From 400 years of print in the UK, to print in Auckland, NZ – the Newcomb shift to the Antipodes.
Having established his base in Lincolnshire, Sir Hugo le Newcomen rode with the Knights Templar alongside Richard 1st in the 3rd Crusade of 1187. His offspring founded the Newcomb family name.
In the late 1600’s, following the long association of both Thomas Newcomb ‘The Elder’ and ‘The Younger’, both having been being the King’s Printer throughout the reigns of Charles 2nd, James 2nd, and William 3rd, the Newcomb power base became even more established in Lincoln.
Lincoln was situated on the Great North Road from London and the time was ripe to tap into the growing literate and educated population who had a thirst for reliable news. This lead to the birth of Britain’s oldest newspaper, the ‘Stamford Mercury’, in 1695. This business prospered, but the good times were short-lived as the government imposed a hefty newspaper tax under the Stamp Act 1712.
Like all good printers, a legal tax loophole was uncovered and the paper started again, in a larger format to sidestep the Stamp Act. Like all good governments, in 1725 the act was upgraded to stop the loophole, but the paper had grown sufficiently to weather this new storm.
In 1784, Richard Newcomb, became the registered proprietor, although family lore suggests Newcomb interests were involved in the enterprise for many years prior. He stamped his personality on the paper with his uncompromising standards, but his political beliefs lead to a war of words with a rival publisher- one Octavius Gilchrist of the Stamford News. This lead to a full-blown duel conducted on Sydenham Common in London, 1812. Shots were fired, both missed, and honour was served. Lucky really, as otherwise ‘yours truly ‘ may not have been here today.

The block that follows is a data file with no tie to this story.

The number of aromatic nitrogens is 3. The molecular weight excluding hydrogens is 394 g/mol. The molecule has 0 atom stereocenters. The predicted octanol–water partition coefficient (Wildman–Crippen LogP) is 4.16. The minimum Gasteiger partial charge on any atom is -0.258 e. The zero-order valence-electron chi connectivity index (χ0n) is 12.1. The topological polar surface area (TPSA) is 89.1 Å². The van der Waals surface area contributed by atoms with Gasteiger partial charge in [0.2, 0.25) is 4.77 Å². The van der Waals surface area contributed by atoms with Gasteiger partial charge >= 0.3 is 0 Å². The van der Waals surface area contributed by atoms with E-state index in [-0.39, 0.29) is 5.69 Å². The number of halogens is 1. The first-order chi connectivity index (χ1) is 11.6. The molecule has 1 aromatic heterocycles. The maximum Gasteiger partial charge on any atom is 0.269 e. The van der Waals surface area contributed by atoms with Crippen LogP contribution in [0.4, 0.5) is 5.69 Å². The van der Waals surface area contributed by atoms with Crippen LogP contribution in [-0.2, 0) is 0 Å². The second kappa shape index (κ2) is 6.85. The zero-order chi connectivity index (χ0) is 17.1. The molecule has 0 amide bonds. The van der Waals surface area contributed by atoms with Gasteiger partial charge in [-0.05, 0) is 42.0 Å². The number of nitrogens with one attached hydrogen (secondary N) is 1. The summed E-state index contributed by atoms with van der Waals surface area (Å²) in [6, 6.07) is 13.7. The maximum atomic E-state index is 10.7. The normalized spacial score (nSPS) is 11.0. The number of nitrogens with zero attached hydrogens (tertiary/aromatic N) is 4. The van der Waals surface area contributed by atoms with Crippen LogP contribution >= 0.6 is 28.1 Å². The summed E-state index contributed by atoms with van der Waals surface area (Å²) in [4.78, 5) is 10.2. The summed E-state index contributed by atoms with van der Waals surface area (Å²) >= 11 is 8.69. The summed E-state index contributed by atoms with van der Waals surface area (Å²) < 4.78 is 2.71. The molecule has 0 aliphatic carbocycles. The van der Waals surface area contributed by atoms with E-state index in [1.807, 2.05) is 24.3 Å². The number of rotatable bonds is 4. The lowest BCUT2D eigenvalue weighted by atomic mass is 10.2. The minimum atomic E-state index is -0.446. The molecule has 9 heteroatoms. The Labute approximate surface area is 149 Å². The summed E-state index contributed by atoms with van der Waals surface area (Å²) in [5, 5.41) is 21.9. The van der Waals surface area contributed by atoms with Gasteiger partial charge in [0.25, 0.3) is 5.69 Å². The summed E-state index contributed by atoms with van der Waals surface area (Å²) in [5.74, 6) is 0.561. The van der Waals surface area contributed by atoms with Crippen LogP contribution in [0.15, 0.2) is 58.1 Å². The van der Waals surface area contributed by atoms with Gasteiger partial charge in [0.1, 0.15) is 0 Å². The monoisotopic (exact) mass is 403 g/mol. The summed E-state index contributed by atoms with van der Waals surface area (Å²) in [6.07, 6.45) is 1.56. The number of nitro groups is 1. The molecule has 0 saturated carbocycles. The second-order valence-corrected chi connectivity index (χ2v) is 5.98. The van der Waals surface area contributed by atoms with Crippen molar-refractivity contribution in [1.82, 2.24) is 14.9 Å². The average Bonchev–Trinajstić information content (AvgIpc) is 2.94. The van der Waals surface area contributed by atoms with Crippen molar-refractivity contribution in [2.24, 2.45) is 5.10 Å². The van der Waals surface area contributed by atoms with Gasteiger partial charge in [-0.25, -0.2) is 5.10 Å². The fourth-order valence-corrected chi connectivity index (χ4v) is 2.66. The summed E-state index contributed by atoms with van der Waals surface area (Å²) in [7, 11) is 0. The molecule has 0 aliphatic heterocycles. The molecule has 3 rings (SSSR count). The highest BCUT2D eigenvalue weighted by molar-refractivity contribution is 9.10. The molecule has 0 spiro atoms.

Times were good, at least for the Newcomb family and the newspaper. A paper mill at Wansford was added to improve supply lines, and a large Italianate-style villa was built at Rock House in Stamford.
However, the good times were coming to an end, and in 1866 the Todd family of Northumberland acquired a controlling interest in the business. In order to maintain the Royal Licence to operate the business, the Todds had to assume the Newcomb name, and the very young Nicholas Todd-Newcomb became the proprietor. The paper lost its character, electronic telegraph changed the geographical importance of Lincoln, and a deep agricultural recession meant the Newcomb interests were sold in a depressed market to a Leicester financier.
The Stamford Mercury today is part of the very large Johnson Press Group.
It is interesting to note that technology was a disruptor even in these early times. The news that fed the influential Newcomb newspaper interests came to Lincoln up and down the Great North Road out of London by way of word of mouth and dispatches from travelers, until the advent of the telegraph in the 1870’s. This amazing new technology profoundly changed the way news was disseminated and lessened the importance of local word of mouth. Not the last time technology would profoundly change the Newcomb print business!
All this gets me to the stage where, around 1880, the very large estate at ‘Rock House’, Stamford, came under the control of a supposedly wicked American widow, and went under the hammer. The 9 surviving sons of William and Julia Newcomb struck out to seek fame and fortune elsewhere. Two became river pilot s in China, one owning the North China Trading Company in Tiensan, another a sea captain, one to Chile, and some set off for New Zealand. In 1884 two of the young brothers, Stanley and Neville (my grandfather) boarded the 3 masted Barque ‘Firth of Dornoch’ in London bound for Auckland.